The pave is a flour-less chocolate cake with chocolate mousse on top. It is cut into strips so that you can see both layers – kind of like layers of pavement. We make a cool design on the plate with berry coulis, and then add raspberries on top of the pave. Then, we add cocoa nibs (crushed cocoa beans) and chocolate sorbet.


This “pudding” is more like a small cake with dates. It’s sweet, and served with hard sauce, which is kind of a caramel sauce made with liquor. We warm up the pudding and sauce, and serve it with cold vanilla ice cream.


The ‘tarte tatin’ is traditionally a cake baked upside-down in a form, with the fruit arranged so that when the cake is baked and flipped over when done, it displays a nice pattern. Our tatins are made with banana and puff pastry, and we bake them just before serving so they are nice and hot. Brown butter caramel sauce on the plate, along with granola crumble and white chocolate cinnamon ice cream complete this dessert.


This is way better than the store bought snickers bar. It’s a dome filled with peanuts, chocolate cake, and nougat, and covered in glossy ganache. There’s chocolate ganache and salted caramel ice cream as well – yum! Although personally, I might have chosen peanut butter ice cream to accompany this desserts, since it’s all about chocolate and peanuts.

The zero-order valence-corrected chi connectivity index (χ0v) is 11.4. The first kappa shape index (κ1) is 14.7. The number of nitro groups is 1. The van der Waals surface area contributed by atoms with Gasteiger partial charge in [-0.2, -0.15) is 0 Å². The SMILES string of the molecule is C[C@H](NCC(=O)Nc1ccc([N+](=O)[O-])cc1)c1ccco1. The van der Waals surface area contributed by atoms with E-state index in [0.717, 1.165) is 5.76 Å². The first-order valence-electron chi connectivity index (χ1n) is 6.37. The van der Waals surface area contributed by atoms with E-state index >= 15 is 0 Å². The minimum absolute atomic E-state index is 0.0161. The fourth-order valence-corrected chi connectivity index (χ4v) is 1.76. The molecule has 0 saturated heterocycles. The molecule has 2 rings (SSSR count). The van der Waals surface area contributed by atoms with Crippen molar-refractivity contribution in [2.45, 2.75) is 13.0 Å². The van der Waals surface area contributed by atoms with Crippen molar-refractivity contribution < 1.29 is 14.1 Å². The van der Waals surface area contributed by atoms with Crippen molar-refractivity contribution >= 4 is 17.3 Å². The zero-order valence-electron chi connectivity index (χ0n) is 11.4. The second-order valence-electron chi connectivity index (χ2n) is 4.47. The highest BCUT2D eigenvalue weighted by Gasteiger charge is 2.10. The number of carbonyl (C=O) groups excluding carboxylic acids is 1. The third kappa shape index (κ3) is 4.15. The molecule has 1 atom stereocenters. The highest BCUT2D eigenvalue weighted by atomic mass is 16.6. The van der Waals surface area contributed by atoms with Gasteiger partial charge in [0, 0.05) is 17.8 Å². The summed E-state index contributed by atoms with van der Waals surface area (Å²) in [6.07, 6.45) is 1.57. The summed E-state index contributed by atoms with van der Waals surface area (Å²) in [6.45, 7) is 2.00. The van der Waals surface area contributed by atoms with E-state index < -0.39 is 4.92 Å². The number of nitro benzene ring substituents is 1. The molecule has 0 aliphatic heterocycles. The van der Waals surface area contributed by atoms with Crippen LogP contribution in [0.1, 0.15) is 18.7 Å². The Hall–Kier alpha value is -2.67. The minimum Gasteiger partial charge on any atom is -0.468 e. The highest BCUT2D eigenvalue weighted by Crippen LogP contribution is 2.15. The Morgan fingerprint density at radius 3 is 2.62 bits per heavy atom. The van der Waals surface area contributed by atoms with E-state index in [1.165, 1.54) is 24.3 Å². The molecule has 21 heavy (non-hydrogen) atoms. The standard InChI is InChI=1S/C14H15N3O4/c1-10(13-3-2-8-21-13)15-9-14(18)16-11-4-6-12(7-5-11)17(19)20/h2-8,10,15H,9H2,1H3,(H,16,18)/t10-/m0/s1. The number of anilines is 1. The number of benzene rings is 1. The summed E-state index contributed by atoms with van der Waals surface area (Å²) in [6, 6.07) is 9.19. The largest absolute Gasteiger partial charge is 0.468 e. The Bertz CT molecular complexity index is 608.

The trio plate is a small version of the brulee, pave, and tarte tatin.

More amuse(s) and some specials

Hey Peeps,

yeah, I know my blog post titles aren’t that creative. But they’re practical and pretty much utilitarian. Makes it easier to find stuff when you’re looking for it, you know?

Onto the real part of this blog: photos of food! I’ve been looking over a lot of photos of food, both on this blog and on facebook, and it’s starting to make me hungry. Maybe someday I will learn how to photograph food and plates a little bit better; that would be for your benefit, mostly!

First: the amuse bouches. Or amuses. Or whatever the plural of ‘amuse bouche’ is. We’ve discussed previously that this is the one or two bite lil’ something that the chef sends out to special tables, like VIP tables or tables where people have been waiting for their food for a long time. (And it’s complimentary.)